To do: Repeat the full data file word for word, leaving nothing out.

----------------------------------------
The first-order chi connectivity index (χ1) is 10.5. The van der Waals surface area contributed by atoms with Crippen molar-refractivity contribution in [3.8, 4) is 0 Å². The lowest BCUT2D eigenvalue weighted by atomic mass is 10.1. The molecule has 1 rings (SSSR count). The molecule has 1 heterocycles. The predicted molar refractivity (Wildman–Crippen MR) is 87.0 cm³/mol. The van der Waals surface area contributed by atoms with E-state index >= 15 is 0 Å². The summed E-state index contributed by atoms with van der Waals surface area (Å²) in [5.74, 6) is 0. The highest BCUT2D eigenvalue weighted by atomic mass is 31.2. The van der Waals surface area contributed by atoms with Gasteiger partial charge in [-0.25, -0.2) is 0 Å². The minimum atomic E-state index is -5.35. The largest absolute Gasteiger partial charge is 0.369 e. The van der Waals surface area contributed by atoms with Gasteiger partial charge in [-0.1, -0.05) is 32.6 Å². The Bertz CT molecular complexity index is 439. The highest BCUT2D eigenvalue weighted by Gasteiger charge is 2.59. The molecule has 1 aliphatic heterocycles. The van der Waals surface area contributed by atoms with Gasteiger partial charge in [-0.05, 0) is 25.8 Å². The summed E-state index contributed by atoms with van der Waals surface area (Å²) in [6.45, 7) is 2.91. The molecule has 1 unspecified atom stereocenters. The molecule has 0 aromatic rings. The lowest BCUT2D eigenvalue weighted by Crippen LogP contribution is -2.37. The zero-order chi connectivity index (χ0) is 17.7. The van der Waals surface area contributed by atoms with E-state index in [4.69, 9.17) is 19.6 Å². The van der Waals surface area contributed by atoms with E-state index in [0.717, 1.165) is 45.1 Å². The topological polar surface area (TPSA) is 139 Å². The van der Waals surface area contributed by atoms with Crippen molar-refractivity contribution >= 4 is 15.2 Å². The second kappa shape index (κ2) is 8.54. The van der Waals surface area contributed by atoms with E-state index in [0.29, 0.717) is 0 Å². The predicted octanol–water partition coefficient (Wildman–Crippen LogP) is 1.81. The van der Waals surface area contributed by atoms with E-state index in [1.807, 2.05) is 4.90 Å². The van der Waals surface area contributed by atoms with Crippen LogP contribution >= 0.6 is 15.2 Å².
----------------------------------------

The first-order chi connectivity index (χ1) is 10.5. The van der Waals surface area contributed by atoms with Crippen molar-refractivity contribution in [3.8, 4) is 0 Å². The lowest BCUT2D eigenvalue weighted by atomic mass is 10.1. The molecule has 1 rings (SSSR count). The molecule has 1 heterocycles. The predicted molar refractivity (Wildman–Crippen MR) is 87.0 cm³/mol. The van der Waals surface area contributed by atoms with E-state index >= 15 is 0 Å². The summed E-state index contributed by atoms with van der Waals surface area (Å²) in [5.74, 6) is 0. The highest BCUT2D eigenvalue weighted by atomic mass is 31.2. The van der Waals surface area contributed by atoms with Gasteiger partial charge in [-0.25, -0.2) is 0 Å². The minimum atomic E-state index is -5.35. The largest absolute Gasteiger partial charge is 0.369 e. The van der Waals surface area contributed by atoms with Gasteiger partial charge in [-0.1, -0.05) is 32.6 Å². The Bertz CT molecular complexity index is 439. The highest BCUT2D eigenvalue weighted by Gasteiger charge is 2.59. The molecule has 1 aliphatic heterocycles. The van der Waals surface area contributed by atoms with Gasteiger partial charge in [-0.05, 0) is 25.8 Å². The summed E-state index contributed by atoms with van der Waals surface area (Å²) in [6.45, 7) is 2.91. The molecule has 1 unspecified atom stereocenters. The molecule has 0 aromatic rings. The lowest BCUT2D eigenvalue weighted by Crippen LogP contribution is -2.37. The zero-order chi connectivity index (χ0) is 17.7. The van der Waals surface area contributed by atoms with E-state index in [4.69, 9.17) is 19.6 Å². The van der Waals surface area contributed by atoms with E-state index in [0.717, 1.165) is 45.1 Å². The topological polar surface area (TPSA) is 139 Å². The van der Waals surface area contributed by atoms with Crippen molar-refractivity contribution >= 4 is 15.2 Å². The second kappa shape index (κ2) is 8.54. The van der Waals surface area contributed by atoms with E-state index in [0.29, 0.717) is 0 Å². The predicted octanol–water partition coefficient (Wildman–Crippen LogP) is 1.81. The van der Waals surface area contributed by atoms with E-state index in [1.807, 2.05) is 4.90 Å². The van der Waals surface area contributed by atoms with Crippen LogP contribution >= 0.6 is 15.2 Å².